Compare uncapped rewards credit cards
How can I tell if a points cap is worth it?
A points cap is a key factor when you’re weighing up the pros and cons of different reward or frequent flyer credit cards but it won’t always directly impact on the value you get from your card. Here’s how to decide if a card with a points cap will or won’t be worth it for you.
- Consider your average credit card spending. To give you an idea of your spending, you could look at your current monthly or yearly account spending, or the expenses you’d like to put on a rewards card (e.g. all your supermarket shopping and petrol). This will help you determine if a points cap will impact on the value you get from a card.
- Check the earn rate and when the points cap applies. You’ll only be affected by the points cap if you spend over the amount it applies to. For example, if a card allows you to earn 1 point per $1 spent up to $2,000 per month and you regularly spend $3,000 per month, it could have a major impact on your rewards.
Comparing points caps vs no points caps credit cards
Daisy regularly spends $4,000 per month on credit and is trying to choose between two cards. Card 1 has a points cap while Card 2 doesn’t.
They also have different earn rates per $1 spent and different annual fees. With these details in mind, Daisy decides to compare them using the following table.
|Card||Points rate||Monthly points based on $4,000 spend||Annual fee|
While Card 2 has no points cap, Card 1’s higher earn rate of 1.5 points per $1 for the first $2,000 means that Daisy would actually earn the same number of points per month with either of these cards.
To help her make a decision, Daisy looks at the annual fees for each option and sees that Card 1 has a lower annual fee than Card 2 ($250 compared to $400). So in this case, Card 1 offers Daisy more value than Card 2, even though it has a points cap.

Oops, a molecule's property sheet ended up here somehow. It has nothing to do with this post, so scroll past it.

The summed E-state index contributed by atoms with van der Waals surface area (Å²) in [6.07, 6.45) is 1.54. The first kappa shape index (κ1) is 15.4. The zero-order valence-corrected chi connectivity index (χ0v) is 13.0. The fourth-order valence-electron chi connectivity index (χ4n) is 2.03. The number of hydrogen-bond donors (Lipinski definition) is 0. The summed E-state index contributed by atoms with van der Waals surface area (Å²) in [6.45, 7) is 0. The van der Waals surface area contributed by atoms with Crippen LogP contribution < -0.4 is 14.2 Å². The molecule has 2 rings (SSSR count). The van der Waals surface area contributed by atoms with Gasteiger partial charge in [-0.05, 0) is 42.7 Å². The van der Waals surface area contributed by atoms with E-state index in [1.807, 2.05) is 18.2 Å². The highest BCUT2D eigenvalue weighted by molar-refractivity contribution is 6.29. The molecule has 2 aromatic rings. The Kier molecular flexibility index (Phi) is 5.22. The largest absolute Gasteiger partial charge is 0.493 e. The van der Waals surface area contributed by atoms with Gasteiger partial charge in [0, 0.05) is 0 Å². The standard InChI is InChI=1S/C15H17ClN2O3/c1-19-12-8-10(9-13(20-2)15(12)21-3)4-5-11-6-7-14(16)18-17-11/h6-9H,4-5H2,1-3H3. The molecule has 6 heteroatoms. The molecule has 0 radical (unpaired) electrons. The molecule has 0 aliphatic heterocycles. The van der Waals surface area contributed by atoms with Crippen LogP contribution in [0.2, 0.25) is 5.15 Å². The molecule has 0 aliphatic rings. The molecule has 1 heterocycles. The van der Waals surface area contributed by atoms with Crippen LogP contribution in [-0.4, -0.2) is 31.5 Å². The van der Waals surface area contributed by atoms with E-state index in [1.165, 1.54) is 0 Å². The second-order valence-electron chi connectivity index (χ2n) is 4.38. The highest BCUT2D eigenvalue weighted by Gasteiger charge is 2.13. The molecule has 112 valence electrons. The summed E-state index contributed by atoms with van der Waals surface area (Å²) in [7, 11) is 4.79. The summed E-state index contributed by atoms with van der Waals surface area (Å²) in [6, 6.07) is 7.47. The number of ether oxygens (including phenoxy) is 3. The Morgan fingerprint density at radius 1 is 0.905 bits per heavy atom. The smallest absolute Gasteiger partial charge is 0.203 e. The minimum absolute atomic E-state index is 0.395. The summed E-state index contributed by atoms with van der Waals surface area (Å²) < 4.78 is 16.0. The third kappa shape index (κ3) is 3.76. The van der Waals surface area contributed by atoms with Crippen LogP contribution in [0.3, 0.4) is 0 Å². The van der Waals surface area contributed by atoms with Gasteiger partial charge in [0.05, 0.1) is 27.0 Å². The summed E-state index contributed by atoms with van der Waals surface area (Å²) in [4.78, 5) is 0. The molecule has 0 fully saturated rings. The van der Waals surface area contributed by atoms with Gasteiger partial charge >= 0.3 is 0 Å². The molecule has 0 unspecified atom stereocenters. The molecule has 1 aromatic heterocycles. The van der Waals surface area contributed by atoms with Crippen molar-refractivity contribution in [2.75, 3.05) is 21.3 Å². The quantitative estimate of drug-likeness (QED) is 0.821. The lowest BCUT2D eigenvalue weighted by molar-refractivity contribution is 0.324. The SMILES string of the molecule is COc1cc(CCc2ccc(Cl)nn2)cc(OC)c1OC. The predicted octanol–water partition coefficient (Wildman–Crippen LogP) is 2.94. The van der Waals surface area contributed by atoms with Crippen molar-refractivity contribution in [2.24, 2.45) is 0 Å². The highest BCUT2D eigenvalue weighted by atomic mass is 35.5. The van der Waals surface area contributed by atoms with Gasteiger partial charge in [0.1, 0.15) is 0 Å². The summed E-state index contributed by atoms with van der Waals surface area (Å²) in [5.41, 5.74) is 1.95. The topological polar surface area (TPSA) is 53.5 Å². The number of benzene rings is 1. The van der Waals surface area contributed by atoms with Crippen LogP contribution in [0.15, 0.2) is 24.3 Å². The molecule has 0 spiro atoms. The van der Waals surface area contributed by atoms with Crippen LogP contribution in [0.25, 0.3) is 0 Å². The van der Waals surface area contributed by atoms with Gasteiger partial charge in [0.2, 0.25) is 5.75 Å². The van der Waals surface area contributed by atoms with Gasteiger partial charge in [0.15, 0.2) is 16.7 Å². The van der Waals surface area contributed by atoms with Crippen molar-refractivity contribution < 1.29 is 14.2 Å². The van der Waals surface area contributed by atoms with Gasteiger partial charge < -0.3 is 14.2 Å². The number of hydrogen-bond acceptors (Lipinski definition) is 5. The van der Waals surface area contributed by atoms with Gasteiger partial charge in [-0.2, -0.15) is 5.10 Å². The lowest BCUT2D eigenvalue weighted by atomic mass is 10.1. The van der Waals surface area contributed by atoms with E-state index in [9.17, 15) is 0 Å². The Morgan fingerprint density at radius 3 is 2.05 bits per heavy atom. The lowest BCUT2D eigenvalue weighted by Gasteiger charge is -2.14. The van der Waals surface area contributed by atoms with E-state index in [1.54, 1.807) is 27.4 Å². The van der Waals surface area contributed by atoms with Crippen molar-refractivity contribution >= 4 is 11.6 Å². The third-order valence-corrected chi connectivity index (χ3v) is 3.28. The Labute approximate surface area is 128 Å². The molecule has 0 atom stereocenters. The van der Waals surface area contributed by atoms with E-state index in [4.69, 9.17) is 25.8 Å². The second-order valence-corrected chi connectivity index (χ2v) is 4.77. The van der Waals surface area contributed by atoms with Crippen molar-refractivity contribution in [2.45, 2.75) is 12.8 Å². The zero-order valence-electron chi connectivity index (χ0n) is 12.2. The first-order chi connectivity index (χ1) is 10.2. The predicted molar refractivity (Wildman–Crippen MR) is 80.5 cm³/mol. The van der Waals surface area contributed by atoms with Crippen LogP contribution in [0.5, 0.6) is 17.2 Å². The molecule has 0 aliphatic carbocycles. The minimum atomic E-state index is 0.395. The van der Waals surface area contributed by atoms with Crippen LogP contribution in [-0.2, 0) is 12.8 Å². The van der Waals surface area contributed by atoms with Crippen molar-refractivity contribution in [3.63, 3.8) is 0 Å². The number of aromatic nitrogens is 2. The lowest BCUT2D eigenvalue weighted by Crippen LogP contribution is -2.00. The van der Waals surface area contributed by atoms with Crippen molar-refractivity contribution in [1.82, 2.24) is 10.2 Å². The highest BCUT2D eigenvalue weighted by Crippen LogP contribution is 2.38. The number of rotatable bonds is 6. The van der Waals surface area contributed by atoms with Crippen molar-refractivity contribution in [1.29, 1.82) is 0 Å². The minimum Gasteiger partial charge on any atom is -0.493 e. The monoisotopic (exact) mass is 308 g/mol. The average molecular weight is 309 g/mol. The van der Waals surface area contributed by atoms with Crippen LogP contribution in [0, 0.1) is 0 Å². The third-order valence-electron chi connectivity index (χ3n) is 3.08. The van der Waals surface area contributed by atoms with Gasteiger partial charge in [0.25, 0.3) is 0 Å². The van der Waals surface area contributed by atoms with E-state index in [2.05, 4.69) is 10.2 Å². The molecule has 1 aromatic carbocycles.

Other factors to consider when comparing reward cards
As well as your average spending and the points cap details, make sure you keep the following factors in mind to help find a reward card that’s worth it for you:
- Points potential. You can multiply your monthly or yearly spending estimate by the point earn rate on your card to see how many points you’ll earn each year. For example, if a card offers 1 point per $1 and you regularly spend $2,000 per month, you could earn 24,000 points in a year (if there’s no points cap affecting it).
- Annual fee. Ideally, the rewards and benefits you get from the credit card should be worth more than the cost of the annual fee. So once you know how many points you can potentially earn, you’ll be able to decide if a card is worth it – even if it has a points cap.
- Interest rate. If you pay with your card and then carry a balance, interest charges could quickly outweigh the value of the rewards, so make sure you factor this in when comparing cards.
- Complimentary extras. If there are other perks on the card you’re likely to use, such as complimentary travel insurance or airport lounge passes, they could help offset the annual fee and any interest charges you pay for the card.
- Points expiry. Some reward and frequent flyer program points expire after a set amount of time, usually 12–24 months (or when your account is inactive). If you’ve been saving up points and don’t use them before they expire, any potential value will also be lost.
Credit card points caps have the potential to limit the value you get from a reward or frequent flyer card depending on how much you spend and the earn rate (or rates) of the card. But considering these details, along with other features of the card, will help you compare your options and choose one that’s right for you.Back to top